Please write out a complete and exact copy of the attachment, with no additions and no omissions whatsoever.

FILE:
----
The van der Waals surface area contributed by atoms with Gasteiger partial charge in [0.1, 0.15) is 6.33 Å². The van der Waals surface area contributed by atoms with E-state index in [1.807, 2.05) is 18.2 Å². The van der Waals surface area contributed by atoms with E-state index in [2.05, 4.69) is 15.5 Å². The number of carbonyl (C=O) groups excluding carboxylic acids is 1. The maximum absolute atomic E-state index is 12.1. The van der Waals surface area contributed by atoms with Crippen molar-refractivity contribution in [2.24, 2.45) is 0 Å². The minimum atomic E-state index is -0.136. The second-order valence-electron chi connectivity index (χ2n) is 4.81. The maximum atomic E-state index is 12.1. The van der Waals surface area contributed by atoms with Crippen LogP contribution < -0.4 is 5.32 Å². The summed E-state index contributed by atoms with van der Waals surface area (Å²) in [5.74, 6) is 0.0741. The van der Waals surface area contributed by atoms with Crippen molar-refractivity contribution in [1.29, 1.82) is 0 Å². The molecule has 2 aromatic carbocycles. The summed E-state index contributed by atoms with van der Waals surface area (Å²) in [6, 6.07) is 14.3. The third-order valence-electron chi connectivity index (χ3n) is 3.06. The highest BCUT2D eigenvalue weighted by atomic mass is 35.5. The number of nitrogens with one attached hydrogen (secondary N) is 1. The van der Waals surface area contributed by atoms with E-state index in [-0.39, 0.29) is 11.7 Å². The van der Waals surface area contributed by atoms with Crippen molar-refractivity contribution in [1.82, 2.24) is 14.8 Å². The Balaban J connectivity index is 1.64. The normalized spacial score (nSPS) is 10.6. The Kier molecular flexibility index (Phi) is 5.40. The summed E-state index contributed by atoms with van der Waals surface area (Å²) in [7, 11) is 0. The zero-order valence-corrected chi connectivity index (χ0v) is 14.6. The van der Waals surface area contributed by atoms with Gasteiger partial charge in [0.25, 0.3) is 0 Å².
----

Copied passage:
The van der Waals surface area contributed by atoms with Gasteiger partial charge in [0.1, 0.15) is 6.33 Å². The van der Waals surface area contributed by atoms with E-state index in [1.807, 2.05) is 18.2 Å². The van der Waals surface area contributed by atoms with E-state index in [2.05, 4.69) is 15.5 Å². The number of carbonyl (C=O) groups excluding carboxylic acids is 1. The maximum absolute atomic E-state index is 12.1. The van der Waals surface area contributed by atoms with Crippen molar-refractivity contribution in [2.24, 2.45) is 0 Å². The minimum atomic E-state index is -0.136. The second-order valence-electron chi connectivity index (χ2n) is 4.81. The maximum atomic E-state index is 12.1. The van der Waals surface area contributed by atoms with Crippen LogP contribution < -0.4 is 5.32 Å². The summed E-state index contributed by atoms with van der Waals surface area (Å²) in [5.74, 6) is 0.0741. The van der Waals surface area contributed by atoms with Crippen molar-refractivity contribution in [1.29, 1.82) is 0 Å². The molecule has 2 aromatic carbocycles. The summed E-state index contributed by atoms with van der Waals surface area (Å²) in [6, 6.07) is 14.3. The third-order valence-electron chi connectivity index (χ3n) is 3.06. The highest BCUT2D eigenvalue weighted by atomic mass is 35.5. The number of nitrogens with one attached hydrogen (secondary N) is 1. The van der Waals surface area contributed by atoms with E-state index in [-0.39, 0.29) is 11.7 Å². The van der Waals surface area contributed by atoms with Crippen molar-refractivity contribution in [1.82, 2.24) is 14.8 Å². The Balaban J connectivity index is 1.64. The normalized spacial score (nSPS) is 10.6. The Kier molecular flexibility index (Phi) is 5.40. The summed E-state index contributed by atoms with van der Waals surface area (Å²) in [7, 11) is 0. The zero-order valence-corrected chi connectivity index (χ0v) is 14.6. The van der Waals surface area contributed by atoms with Gasteiger partial charge in [0.25, 0.3) is 0 Å².